It's there rickety, rusty and squeaky old thing, and I love it. Spanning over the very wide and deep Demerara River for 2 KM is this incredible floating bridge. One of the young men daring it with me said ''Since I was a kid I wanted to walk it, Guru Maharaja, that's a wish since 23 years. You came here and we are walking it."
The bridge has its restricted time for pedestrians and hence authorities lock the entrance of the walk way section when it is about to open for a vessel to clear through. But, you know, Guyana is a land where enforcement is not a major issue. We saw cyclists taking a narrow strip so a dozen of us did also and no one said anything. From a walker's perspective, maybe less so a pilgrim, it is a blast moving over this grandfather piece of engineering ingenuity. This is also where you get a gust of great breeze as the water from the river rushed at incredible speed under your feet. The water, in fact, reminds me by its colour of Demerara brown sugar. Wouldn't want to drink it!.
My comrades for this venture clocked our selves at walking this beauty of a bridge at twenty-one minutes and three revolutions of chanting on the japa meditation beads. In addition to this achievement motorists got a hoot out of seeing us in our dhotis tossing in the wind. Many addressed us with a 'Hari Bol' and honked which demonstrates the carefree nature of the people. Of course, something can be said about the fact that it's Sunday.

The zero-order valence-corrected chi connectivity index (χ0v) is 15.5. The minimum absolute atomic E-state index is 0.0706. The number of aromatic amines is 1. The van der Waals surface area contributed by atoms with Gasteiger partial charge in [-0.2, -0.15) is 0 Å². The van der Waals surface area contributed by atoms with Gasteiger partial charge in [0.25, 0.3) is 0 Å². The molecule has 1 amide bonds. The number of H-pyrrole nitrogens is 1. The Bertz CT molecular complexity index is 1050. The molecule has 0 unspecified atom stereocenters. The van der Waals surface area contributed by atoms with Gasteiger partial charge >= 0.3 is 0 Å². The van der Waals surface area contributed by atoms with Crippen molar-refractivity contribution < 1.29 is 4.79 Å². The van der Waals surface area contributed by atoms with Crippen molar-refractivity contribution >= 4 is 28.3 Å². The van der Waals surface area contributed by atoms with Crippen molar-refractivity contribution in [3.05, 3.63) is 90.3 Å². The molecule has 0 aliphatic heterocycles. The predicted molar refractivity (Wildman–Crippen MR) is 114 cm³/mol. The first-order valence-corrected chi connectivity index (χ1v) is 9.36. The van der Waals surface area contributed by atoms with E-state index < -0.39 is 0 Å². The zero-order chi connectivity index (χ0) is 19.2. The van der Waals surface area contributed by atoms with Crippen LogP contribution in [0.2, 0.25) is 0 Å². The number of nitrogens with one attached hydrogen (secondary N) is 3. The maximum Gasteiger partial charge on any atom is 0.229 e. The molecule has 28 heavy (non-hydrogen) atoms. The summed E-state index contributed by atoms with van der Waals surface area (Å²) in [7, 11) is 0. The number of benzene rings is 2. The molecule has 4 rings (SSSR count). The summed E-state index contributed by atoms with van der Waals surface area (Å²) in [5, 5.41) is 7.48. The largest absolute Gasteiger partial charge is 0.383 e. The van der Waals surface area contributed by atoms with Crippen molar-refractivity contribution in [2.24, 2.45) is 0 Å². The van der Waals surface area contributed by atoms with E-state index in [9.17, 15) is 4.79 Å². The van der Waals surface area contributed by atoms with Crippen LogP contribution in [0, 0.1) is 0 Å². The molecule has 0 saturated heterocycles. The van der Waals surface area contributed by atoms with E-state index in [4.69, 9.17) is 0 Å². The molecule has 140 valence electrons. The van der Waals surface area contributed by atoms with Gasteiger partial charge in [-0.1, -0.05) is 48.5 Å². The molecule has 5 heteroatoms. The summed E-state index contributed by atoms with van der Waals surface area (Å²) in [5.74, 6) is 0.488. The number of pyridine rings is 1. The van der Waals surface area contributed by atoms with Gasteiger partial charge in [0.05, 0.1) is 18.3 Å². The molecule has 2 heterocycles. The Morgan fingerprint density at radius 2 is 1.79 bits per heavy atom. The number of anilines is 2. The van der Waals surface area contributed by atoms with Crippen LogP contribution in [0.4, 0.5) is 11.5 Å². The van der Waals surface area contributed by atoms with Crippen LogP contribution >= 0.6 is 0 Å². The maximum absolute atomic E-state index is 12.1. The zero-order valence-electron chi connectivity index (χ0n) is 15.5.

Being Sunday we also had speaking engagements at two of our centres before and after the two bridge walks at Nimai Pandit Study Centre and a temple at Crane. There were great turnouts in both places and an initation ceremony in one. An elder couple, Bagoutie and wife Drupatee, received the names Brghu Muni and Dhara. They are fruit farmers. I was informed that a good member of congregants in Guyana are involved in the agricultural and food business.
Kirtan here is well appreciated, hearing from the Gita text, and jokes as well. These days I am told, rain comes down quite plentifully. In fact our treck over Old Rusty (my name for the bridge) was met with some wet. I am looking foreward to visiting Old Rusty again if time allows while on this land of rainforest, anacondas and jaguars and of course dhall puris and breadfruit pakoras are delicious edibles.